Although ‘Devil Fruit’ is just four tracks long, it manages to make a big statement in such a short time. The E.P blows up with two Bad Brains-esqe songs, simple and unrelentingly loud. Simplicity seems to be the key throughout this release, there are no complex riffs and rarely is there a face-melting guitar solo, instead Radkey rely on catchy melodies and some real back-to-basics punk.
Especially in Start Freakin’ Out and Little Man you can hear the influence of staple punk and hardcore bands like Misfits and Bad Brains. The guitars are, again, simple and crunchy, there’s little need to use any fancy effects or over the top distortion as the tone throws you into a dingy nightclub somewhere in Washington back in the 80s.
These tracks give off all the nostalgia you could ask for whilst being able to fit into the most modern of iTunes playlists, or Spotify or whatever is coolest nowadays. Napster right?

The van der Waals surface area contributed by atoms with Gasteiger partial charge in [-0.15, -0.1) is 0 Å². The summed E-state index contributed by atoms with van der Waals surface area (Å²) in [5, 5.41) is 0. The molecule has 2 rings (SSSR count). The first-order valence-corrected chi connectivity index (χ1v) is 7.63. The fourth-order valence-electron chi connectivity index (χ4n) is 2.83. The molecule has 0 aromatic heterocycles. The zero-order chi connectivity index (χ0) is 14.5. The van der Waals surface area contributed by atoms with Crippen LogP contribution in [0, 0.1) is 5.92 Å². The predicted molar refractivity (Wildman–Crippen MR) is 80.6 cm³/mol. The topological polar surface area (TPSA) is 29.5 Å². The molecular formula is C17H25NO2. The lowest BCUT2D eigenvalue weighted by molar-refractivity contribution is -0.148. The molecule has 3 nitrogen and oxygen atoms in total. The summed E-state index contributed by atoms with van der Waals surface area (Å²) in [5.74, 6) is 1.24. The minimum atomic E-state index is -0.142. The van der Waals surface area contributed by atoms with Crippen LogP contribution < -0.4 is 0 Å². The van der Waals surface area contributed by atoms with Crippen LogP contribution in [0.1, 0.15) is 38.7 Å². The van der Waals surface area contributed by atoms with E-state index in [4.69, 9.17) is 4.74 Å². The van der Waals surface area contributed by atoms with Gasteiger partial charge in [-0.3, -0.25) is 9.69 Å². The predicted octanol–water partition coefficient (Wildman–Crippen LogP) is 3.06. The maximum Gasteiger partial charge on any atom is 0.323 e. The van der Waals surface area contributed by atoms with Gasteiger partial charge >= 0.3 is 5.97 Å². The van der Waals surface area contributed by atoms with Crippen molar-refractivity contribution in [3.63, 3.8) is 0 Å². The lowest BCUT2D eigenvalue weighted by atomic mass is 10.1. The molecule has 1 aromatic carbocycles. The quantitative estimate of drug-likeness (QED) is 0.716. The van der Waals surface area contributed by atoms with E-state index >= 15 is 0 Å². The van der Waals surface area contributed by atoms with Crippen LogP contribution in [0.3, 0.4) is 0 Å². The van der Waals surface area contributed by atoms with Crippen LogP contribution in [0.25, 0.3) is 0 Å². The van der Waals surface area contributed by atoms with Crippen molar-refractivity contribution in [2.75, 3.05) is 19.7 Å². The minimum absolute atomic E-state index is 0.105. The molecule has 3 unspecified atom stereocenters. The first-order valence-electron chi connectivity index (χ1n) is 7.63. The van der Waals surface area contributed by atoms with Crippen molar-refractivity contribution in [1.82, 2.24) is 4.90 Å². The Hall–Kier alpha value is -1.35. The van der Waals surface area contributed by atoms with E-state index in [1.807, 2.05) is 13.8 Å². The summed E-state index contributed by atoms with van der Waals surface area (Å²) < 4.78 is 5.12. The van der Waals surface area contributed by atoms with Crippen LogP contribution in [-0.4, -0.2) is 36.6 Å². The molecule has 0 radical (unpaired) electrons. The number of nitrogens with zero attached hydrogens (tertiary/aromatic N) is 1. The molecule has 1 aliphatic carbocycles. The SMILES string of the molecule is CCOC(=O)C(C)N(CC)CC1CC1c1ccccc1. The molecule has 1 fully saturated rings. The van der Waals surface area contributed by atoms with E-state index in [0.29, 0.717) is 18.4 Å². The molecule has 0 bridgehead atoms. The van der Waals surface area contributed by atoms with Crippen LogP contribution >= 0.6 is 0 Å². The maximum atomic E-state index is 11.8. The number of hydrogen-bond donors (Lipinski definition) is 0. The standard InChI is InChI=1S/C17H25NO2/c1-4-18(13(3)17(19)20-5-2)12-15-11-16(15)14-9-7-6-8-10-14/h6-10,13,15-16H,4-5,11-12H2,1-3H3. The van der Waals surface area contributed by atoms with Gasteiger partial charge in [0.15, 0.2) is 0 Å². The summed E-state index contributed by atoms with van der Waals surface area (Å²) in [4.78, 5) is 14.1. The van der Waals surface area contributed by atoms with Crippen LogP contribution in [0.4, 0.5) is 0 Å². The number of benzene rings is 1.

Start Freakin’ Out sounds like a Misfits track, with low, yet clean vocals and enough ‘woooaaahhs’ to conjure up memories of the 80s Horror Punk outfit. It also makes me think of the American Hardcore movements of the same decade. Like the love-child of Minor Threat and The Damned.
The third song on the album, Overwhelmed, has a grungier feel, whilst maintaining that nostalgia. This track wouldn’t feel out of place on Nirvana’s ‘Bleach’, and given all the other influence you can hear in this song, you would be excused for thinking it was written by a super-group. Not that Radkey aren’t a SUPER group.
Romance Dawn finishes the E.P off in a big way. The track opens up with what sounds like a punk war-cry before ripping open into fast paced and full blooded body of the song. It’ll make you want to swing your hair from side to side and back and forth all at the same time, adding the potential for a brain haemorrhage. It’s intense, melodic and gets stuck in the deepest part of your brain. Its a true punk anthem and certainly deserves more credit than it gets.
I talk a lot about the influences you can hear in this E.P and for one simple reason, the whole release is littered with clear pointers back to Radkey‘s personal record collection. It really is impressive that Radkey can sound like so many bands but still sound totally original.